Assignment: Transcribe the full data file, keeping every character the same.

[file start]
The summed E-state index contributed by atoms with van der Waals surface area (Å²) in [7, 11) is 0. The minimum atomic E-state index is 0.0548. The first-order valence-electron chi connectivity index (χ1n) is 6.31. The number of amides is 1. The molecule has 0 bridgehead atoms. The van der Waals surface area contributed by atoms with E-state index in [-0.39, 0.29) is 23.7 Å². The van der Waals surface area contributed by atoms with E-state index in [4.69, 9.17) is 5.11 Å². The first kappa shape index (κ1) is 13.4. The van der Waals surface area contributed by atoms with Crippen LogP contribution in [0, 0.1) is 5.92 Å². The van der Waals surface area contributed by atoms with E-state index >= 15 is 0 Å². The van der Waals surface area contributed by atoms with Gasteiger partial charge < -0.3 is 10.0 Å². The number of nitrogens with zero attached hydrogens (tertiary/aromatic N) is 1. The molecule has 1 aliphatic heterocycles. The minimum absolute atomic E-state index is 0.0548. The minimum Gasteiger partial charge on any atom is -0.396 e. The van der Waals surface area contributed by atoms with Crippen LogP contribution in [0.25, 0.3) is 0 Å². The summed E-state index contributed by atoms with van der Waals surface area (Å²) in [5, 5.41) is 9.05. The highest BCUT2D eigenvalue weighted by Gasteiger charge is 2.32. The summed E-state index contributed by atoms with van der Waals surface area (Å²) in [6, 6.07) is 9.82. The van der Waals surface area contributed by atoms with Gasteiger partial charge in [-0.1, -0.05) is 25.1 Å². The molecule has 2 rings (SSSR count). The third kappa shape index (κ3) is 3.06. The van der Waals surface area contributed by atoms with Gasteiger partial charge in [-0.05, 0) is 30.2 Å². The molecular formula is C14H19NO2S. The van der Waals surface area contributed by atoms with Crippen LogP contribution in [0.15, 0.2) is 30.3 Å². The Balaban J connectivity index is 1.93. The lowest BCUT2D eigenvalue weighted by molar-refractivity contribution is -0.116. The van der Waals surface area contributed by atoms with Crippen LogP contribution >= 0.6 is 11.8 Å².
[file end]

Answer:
The summed E-state index contributed by atoms with van der Waals surface area (Å²) in [7, 11) is 0. The minimum atomic E-state index is 0.0548. The first-order valence-electron chi connectivity index (χ1n) is 6.31. The number of amides is 1. The molecule has 0 bridgehead atoms. The van der Waals surface area contributed by atoms with E-state index in [-0.39, 0.29) is 23.7 Å². The van der Waals surface area contributed by atoms with E-state index in [4.69, 9.17) is 5.11 Å². The first kappa shape index (κ1) is 13.4. The van der Waals surface area contributed by atoms with Crippen LogP contribution in [0, 0.1) is 5.92 Å². The van der Waals surface area contributed by atoms with E-state index >= 15 is 0 Å². The van der Waals surface area contributed by atoms with Gasteiger partial charge < -0.3 is 10.0 Å². The number of nitrogens with zero attached hydrogens (tertiary/aromatic N) is 1. The molecule has 1 aliphatic heterocycles. The minimum absolute atomic E-state index is 0.0548. The minimum Gasteiger partial charge on any atom is -0.396 e. The van der Waals surface area contributed by atoms with Crippen LogP contribution in [0.25, 0.3) is 0 Å². The summed E-state index contributed by atoms with van der Waals surface area (Å²) in [5, 5.41) is 9.05. The highest BCUT2D eigenvalue weighted by Gasteiger charge is 2.32. The summed E-state index contributed by atoms with van der Waals surface area (Å²) in [6, 6.07) is 9.82. The van der Waals surface area contributed by atoms with Gasteiger partial charge in [-0.1, -0.05) is 25.1 Å². The molecule has 2 rings (SSSR count). The third kappa shape index (κ3) is 3.06. The van der Waals surface area contributed by atoms with Gasteiger partial charge in [-0.05, 0) is 30.2 Å². The molecular formula is C14H19NO2S. The van der Waals surface area contributed by atoms with Crippen LogP contribution in [0.15, 0.2) is 30.3 Å². The Balaban J connectivity index is 1.93. The lowest BCUT2D eigenvalue weighted by molar-refractivity contribution is -0.116. The van der Waals surface area contributed by atoms with Crippen LogP contribution >= 0.6 is 11.8 Å².